Volleyball is a family tradition for Tuaniga


POSTED: Thursday, February 26, 2009

The learning curve was steep, the adjustments were many.





        No. 7 Stanford (9-7, 5-6 MPSF) at No. 11 Hawaii (3-8, 2-6), 7 p.m. today and Saturday; TV: KFVE, Ch. 5; Radio: KKEA, 1420-AM

Going from high school to college; from prep volleyball to NCAA Division I volleyball; from his close-knit Samoan family in California to living in Hawaii, complete with a roommate from Canada.

Gus Tuaniga is the first to admit he had some growing up to do. After a shaky first semester - and a team rules infraction that kept him out of last month's two matches against Cal State Northridge - the freshman outside hitter for the Hawaii volleyball team has settled down and settled in.

“;Grades were on my mind last semester,”; said Tuaniga, third on the team in kill average (2.77) and aces (6). “;This semester, I feel like a monkey is off my back. The grades are better, volleyball is better.

“;The atmosphere is amazing. I love this (arena). I feel like I belong here.”;

That he had family in Hawaii and had visited numerous times helped make his decision. Tuaniga, the two-time league player of the year at West Valley in Hemet, Calif., originally gave Long Beach State an oral commitment but changed his mind.





        Tuaniga's cousin Kristiana Tuaniga, a 6-2 middle, has committed to play for the Rainbow Wahine this fall.

“;It was between here, Long Beach State and Northridge,”; Tuaniga said. “;But after seeing those other two teams, I can't picture myself anywhere else but here.

“;I love these guys; they're my brothers. It's like a big family.”;

Tuaniga, the oldest of four children, first learned the game from his father, Eperu, who played for Farrington during the 1980s, and mother, Tinei, a standout at Carson (Calif.) High. Tinei coached her son's varsity team last spring to the Sunbelt League title as West Valley went undefeated and didn't drop a set; the Mustangs lost in the CIF Division II quarterfinals.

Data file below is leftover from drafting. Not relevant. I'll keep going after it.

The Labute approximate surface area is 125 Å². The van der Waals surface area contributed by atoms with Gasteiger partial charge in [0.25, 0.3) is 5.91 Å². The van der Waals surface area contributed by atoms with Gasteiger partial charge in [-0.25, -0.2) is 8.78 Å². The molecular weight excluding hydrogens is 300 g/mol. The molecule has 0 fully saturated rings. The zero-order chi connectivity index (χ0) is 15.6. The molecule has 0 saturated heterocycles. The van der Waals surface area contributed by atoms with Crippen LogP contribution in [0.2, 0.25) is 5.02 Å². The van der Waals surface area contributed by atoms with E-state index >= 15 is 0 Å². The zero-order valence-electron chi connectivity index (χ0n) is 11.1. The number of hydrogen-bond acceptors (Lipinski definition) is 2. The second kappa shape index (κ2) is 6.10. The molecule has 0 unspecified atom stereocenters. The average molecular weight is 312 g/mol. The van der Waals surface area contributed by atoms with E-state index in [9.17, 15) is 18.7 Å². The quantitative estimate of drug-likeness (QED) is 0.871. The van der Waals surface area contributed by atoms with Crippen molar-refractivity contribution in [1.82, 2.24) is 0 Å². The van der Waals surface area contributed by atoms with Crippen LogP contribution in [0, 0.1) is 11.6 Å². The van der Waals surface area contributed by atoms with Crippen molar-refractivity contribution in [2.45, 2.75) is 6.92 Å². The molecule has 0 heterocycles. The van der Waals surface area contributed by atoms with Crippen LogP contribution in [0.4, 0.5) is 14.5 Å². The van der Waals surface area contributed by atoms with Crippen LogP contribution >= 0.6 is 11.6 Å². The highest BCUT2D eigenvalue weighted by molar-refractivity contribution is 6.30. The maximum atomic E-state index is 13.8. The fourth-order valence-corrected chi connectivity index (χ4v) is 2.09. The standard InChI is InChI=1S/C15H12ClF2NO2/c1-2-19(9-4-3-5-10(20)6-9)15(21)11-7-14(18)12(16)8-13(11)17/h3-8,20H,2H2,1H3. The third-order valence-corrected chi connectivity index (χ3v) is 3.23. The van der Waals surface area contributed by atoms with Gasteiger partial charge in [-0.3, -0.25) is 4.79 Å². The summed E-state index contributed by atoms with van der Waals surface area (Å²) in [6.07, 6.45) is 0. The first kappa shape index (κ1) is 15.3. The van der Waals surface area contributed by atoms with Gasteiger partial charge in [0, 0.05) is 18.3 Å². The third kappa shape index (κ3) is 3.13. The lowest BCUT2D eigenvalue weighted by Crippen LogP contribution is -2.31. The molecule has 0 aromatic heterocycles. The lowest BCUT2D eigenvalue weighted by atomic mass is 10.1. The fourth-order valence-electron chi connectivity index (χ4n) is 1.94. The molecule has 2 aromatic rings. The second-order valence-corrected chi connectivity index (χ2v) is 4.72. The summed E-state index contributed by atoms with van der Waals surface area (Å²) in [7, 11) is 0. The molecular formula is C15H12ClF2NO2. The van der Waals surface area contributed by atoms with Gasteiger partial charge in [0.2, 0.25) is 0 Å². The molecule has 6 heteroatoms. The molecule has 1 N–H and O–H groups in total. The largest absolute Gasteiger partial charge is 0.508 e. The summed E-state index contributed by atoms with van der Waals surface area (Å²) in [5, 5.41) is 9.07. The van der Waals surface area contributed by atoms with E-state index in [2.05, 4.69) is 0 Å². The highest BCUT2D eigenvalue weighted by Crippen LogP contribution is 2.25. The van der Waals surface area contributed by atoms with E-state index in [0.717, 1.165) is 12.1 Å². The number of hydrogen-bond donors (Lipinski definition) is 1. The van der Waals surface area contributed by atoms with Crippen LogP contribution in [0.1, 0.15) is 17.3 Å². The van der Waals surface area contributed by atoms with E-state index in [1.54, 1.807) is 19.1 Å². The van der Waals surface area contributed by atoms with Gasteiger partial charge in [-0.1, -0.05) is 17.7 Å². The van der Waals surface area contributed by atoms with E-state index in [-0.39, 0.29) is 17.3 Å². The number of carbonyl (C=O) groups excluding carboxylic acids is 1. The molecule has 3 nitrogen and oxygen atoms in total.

“;It was my first year as the boys coach and he made things easier for me,”; Tinei Tuaniga said in a phone call last night from California. “;He was a leader, a little bit of an assistant coach for me.

“;I think going to Hawaii was a good choice. But it was hard for me. I cried the week before he left.”;

Tinei Tuaniga saw her son's potential in the sport at an early age. Gus began playing in a beach doubles league when he was 9 and “;I could tell then he might be good,”; she said. “;He's got his Double-A beach rating and his No. 1 goal is to play on the beach.”;

His all-around skills are an asset for both the beach and indoor game. Tuaniga, who shared setting duties in his high school's 6-2 offense, is one of the Warriors' better passers. He still has to compensate for being undersized at the net.

“;I need to improve my blocking,”; the 6-foot-3 Tuaniga said. “;I am pretty small, trying to block guys a lot bigger.

“;On offense, I try to use my quickness to beat the block. It does get frustrating, hitting against taller blocks, but I just have to work hard, keep my head up, lift more weights and improve on my vertical.”;

His progress has been steady.

“;He has a lot of ability,”; Warriors coach Mike Wilton said. “;There's some polarity there as a young freshman, but he's got game.”;

“;He's a much better hitter than I anticipated,”; UH associate coach Tino Reyes added. “;He's got a quick arm and a good head for the game. He's a smart volleyball player.”;

And entertaining.

“;He can't stop singing,”; said freshman hitter Steven Hunt, Tuaniga's roommate. “;He's a lot more focused now. I like his intensity.”;

With Hunt sidelined indefinitely with a broken hand, Hawaii likely will depend on Tuaniga's offense even more, starting with tonight's match against Stanford.

“;It's going to be fun playing them,”; he said. “;But we can't let our guard down.”;